Massachusetts Daily Collegian

Was sharing Donald Trump’s tax returns worth jail time?

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(sam chills/ Flickr)

(sam chills/ Flickr)

This week, The New York Times (NYT) published portions of Donald Trump’s 1995 income tax return in which he claimed a $916 million loss. A team of journalists argued that this loss would be enough for Trump to have legally avoided paying taxes for the past 18 years. Resulting from his mismanagement of three casinos, an airline and a luxury hotel, this massive loss in revenue would actually serve to profit Trump immensely in the following decades, further demonstrating that the Republican presidential candidate has made his living through poor business practices and aggressive manipulation of the governmental system.

Last month, prior to releasing this information, NYT Executive Editor Dean Baquet stated at a forum at Harvard University that he would be willing to serve jail time to publically release Donald Trump’s tax returns, because doing so would undermine Trump’s campaign which has been largely based on his wealth and business acumen. Frankly, it is difficult to understand how this is still a viable foundation for Trump’s campaign, considering his four bankruptcies, ties to the mafia, antitrust violations and refusal to pay a number of workers and contractors.

The Times broke federal, New York and New Jersey state laws in releasing Trump’s tax returns and could face fines of more than $10,000 and between one and five years of jail time. However, it is unlikely that any journalists will be charged for these crimes in practice. As was the case with the Pentagon Papers, the NYT could assert a First Amendment defense and declare that sharing this information was in the public interest. Furthermore, because it remains unknown who leaked these documents to the newspaper, it is difficult to determine criminal liability.

Trump has responded to this scandal in a manner that is similar to how he has responded to every other scandal in his past – with unwavering hubris. His spokespeople and political supporters have even declared him a “genius” for navigating the tax system so well. Through his lawyer Marc Kasowitz, Trump has threatened “prompt initiation of appropriate legal action,” which would begin yet another lawsuit in his extensive history of over 3,500.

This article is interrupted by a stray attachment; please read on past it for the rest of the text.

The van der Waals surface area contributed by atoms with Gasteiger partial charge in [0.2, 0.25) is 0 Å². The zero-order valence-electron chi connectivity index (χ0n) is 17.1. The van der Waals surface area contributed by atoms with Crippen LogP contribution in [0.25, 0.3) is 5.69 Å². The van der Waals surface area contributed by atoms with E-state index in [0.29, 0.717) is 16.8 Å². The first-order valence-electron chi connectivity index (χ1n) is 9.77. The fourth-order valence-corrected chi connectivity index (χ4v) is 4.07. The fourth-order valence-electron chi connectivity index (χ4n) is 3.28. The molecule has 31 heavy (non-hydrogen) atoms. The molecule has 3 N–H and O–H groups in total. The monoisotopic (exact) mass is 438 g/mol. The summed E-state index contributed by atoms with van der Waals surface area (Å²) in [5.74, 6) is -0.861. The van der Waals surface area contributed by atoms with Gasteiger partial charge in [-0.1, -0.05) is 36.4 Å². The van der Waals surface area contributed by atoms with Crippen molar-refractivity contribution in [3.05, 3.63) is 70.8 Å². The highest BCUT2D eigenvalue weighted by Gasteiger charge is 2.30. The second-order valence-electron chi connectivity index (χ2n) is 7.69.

Much of Trump’s campaign has been centered on his status as an outsider of the political and financial establishment. These tax returns could potentially make voters in the Rust Belt reconsider their support of the candidate, whose greatest appeal is his outsider status. By avoiding the taxes that have burdened ordinary voters, Trump has firmly connected himself to the financial elite and Wall Street.

Surely, if the publication of these documents prevents a fear mongering, politically inept, racist and sexist bigot from holding the highest office in our nation, Mr. Baquet has acted admirably. But history has shown that Trump’s core support is difficult to shake, regardless of the facts.

Ultimately, we all must stand for something. It seems unlikely that Baquet or anyone else will serve jail time for the publication of these documents, but they might. It was a choice that The New York Times made knowingly, and it could finally establish the true extent of Donald Trump’s incompetence. I hope it’s enough.

Laura Handly is a Collegian columnist and can be reached at [email protected]

1 Comment

One Response to “Was sharing Donald Trump’s tax returns worth jail time?”

  1. David Hunt 1990 on October 6th, 2016 12:23 pm

    Hillary also used this tax dodge. And counting as charitable contributions, and thus reducing taxes, money given to their own slush fund, er, foundation….

    Pot, meet kettle.

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